April 25, 2012

Test Spins: Yann Tiersin, Skyline

Print More

Yann Tiersin arrives back on the music scene with his seventh studio album Skyline — one year since his previous offering Dust Lane. Yes, the mastermind behind one of the most memorable scores of all time (to French film Amélie) has returned with a nearly-immaculate musical endeavor. The multi-instrumentalist Tiersin has developed his idiosyncratic sound over the years by favoring instruments such as the piano, guitar, xylophone, violin, synthesizer and, surprisingly, the typewriter in his compositions. When combined, these sounds create intensely moody, multi-layered musical pieces that harness the dreamy quality of a symphony orchestra. The melodies and lyrics produce achingly beautiful sounds, the kind that you feel vibrating in your bones. The death of his mother and close friend definitely contributed to the tone of Dust Lane, albeit Tiersin underlines that the album was imagined before the tragic event. People seeking the same musings on death will not come across them in Skyline. Tiersin strays from morbid notions, his lyrics invoking lighter emotions. In a way, these songs act as tethers, allowing for our minds to escape the mundane reality. Have no fear though, the album can just as easily ground the reader before their imagination flies too far following the lows and highs of the songs.“Another Shore,” the first song off the album, is a beautiful introduction to Tiersin’s whimsical melancholia. A waterfall of bells weaves in and out of the notes of his acoustic guitar. Next, electronic sounds announce the arrival of the electric guitar as sounds explode. The repetitions become more and more intricate as they are meticulously built upon. Suddenly, towards the end of the song, the bass clarinet signals the final crescendo. There is precious little information about the meaning of the songs from the actual composer. The number of interviews Yann Tiersin has conducted regarding his new album is close to zero (granted, the album was only released recently). However, the artist has commented on “I’m Gonna Live Anyhow” as being a meditation on enjoying the small pleasures of life before you reach the inevitability of death.  The repetition of the phrases “I’m gonna live anyhow” and “I’m gonna live until I die” throughout the the song generates an oddly comforting atmosphere. Somehow, despite the bleakness of the message, the accompanying electric guitar and melody contrast with the isolation invoked by the lyrics. “Monuments” is by far the most popular song of the album. It resembles the Tiersin that everyone has come to know and adore. The acoustic guitar and the multitude of bells create a soft, lulling tone before the drums and voice lazily make an appearance. Towards the final moments of the song, the listener suddenly realizes how the musical structure has been quietly built upon, layer by layer, using a variety of sounds. The complexity of the various levels goes by unnoticed, underlining the level of skill required to pull these kinds of subtle modifications; such is the craftsmanship displayed by Tiersin. On the other hand, there is the fifth song of Skyline “Exit 25 Block 20,” the complete opposite of “Monuments” and quintessentially experimental. To be quite honest, I quite don’t know what to make of this song apart from the fact that it features barking and screaming. I believe its positioning in the middle of the sequence is intentional. It appears that Monsieur Tiersin doesn’t want us getting extremely comfortable just yet. The frantic pace of the song coupled with the animalistic sounds is sure to startle the listener. No matter, the song surprises again when towards the end it acquires a distinct structure, coaxing the listener back with ease. One of my personal favorites is “The Trial.” A soothing mixture of acoustic guitar and the xylophone, the ensuing lyrics seem at odds with the music: “Someday my girl, in your mirror / Darling, you will face the trial.” The juxtaposition of the music and lyrics creates the perfect environment to allow individuals to wander with their thoughts. Because foremost, Yann Tiersin’s experimentations allow listeners to create their own stories, long after the music has died in their ears. His music urges you to follow your dreams as emotions guide the way. At the end of the road, I dream of another album from Yann Tiersin.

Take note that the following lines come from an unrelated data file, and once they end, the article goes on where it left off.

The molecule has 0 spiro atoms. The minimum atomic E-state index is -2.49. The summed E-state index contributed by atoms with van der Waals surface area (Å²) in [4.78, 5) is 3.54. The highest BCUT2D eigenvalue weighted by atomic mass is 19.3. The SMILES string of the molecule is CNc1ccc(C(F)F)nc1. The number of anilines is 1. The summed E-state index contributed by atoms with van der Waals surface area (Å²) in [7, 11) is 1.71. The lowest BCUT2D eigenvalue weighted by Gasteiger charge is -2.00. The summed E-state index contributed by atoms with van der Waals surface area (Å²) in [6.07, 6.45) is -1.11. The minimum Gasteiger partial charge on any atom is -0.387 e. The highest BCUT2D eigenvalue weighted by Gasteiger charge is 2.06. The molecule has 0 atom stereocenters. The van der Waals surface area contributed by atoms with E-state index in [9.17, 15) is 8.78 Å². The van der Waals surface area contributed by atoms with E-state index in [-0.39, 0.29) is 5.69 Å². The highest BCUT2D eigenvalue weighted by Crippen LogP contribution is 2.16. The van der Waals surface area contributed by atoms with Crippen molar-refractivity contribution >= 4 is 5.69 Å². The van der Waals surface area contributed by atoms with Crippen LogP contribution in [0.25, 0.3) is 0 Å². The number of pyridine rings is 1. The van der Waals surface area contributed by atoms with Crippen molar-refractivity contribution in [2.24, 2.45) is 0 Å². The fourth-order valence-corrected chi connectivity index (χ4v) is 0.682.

Original Author: Eleni Konstantopoulos

Leave a Reply

Your email address will not be published. Required fields are marked *